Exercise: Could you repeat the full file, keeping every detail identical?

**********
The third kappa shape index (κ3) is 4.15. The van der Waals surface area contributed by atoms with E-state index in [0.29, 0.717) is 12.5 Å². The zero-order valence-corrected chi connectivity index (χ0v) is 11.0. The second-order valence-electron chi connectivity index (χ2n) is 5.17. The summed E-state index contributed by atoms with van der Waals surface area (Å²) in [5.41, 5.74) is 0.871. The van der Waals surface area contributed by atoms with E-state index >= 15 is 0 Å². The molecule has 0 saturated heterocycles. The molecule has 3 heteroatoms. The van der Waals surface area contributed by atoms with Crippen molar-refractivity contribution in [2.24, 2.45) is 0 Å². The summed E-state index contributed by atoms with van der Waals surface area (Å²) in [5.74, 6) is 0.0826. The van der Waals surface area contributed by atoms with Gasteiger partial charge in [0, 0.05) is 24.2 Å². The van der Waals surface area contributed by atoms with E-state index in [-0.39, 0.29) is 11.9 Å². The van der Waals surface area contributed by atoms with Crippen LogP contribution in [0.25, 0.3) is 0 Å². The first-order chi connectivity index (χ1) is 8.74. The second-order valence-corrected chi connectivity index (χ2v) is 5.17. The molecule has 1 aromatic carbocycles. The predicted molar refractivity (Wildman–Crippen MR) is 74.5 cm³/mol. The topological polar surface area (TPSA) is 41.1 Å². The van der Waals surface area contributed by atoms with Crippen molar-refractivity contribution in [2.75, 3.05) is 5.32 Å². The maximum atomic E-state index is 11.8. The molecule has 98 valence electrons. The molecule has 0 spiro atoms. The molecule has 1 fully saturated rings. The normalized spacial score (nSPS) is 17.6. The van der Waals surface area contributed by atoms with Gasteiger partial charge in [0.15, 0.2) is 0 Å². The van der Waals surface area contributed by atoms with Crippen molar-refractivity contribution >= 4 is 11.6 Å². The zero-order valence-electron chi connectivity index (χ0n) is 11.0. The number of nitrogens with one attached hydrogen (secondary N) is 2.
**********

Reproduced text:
The third kappa shape index (κ3) is 4.15. The van der Waals surface area contributed by atoms with E-state index in [0.29, 0.717) is 12.5 Å². The zero-order valence-corrected chi connectivity index (χ0v) is 11.0. The second-order valence-electron chi connectivity index (χ2n) is 5.17. The summed E-state index contributed by atoms with van der Waals surface area (Å²) in [5.41, 5.74) is 0.871. The van der Waals surface area contributed by atoms with E-state index >= 15 is 0 Å². The molecule has 0 saturated heterocycles. The molecule has 3 heteroatoms. The van der Waals surface area contributed by atoms with Crippen molar-refractivity contribution in [2.24, 2.45) is 0 Å². The summed E-state index contributed by atoms with van der Waals surface area (Å²) in [5.74, 6) is 0.0826. The van der Waals surface area contributed by atoms with Gasteiger partial charge in [0, 0.05) is 24.2 Å². The van der Waals surface area contributed by atoms with E-state index in [-0.39, 0.29) is 11.9 Å². The van der Waals surface area contributed by atoms with Crippen LogP contribution in [0.25, 0.3) is 0 Å². The first-order chi connectivity index (χ1) is 8.74. The second-order valence-corrected chi connectivity index (χ2v) is 5.17. The molecule has 1 aromatic carbocycles. The predicted molar refractivity (Wildman–Crippen MR) is 74.5 cm³/mol. The topological polar surface area (TPSA) is 41.1 Å². The van der Waals surface area contributed by atoms with Crippen molar-refractivity contribution in [2.75, 3.05) is 5.32 Å². The maximum atomic E-state index is 11.8. The molecule has 98 valence electrons. The molecule has 0 spiro atoms. The molecule has 1 fully saturated rings. The normalized spacial score (nSPS) is 17.6. The van der Waals surface area contributed by atoms with Gasteiger partial charge in [0.15, 0.2) is 0 Å². The van der Waals surface area contributed by atoms with Crippen molar-refractivity contribution >= 4 is 11.6 Å². The zero-order valence-electron chi connectivity index (χ0n) is 11.0. The number of nitrogens with one attached hydrogen (secondary N) is 2.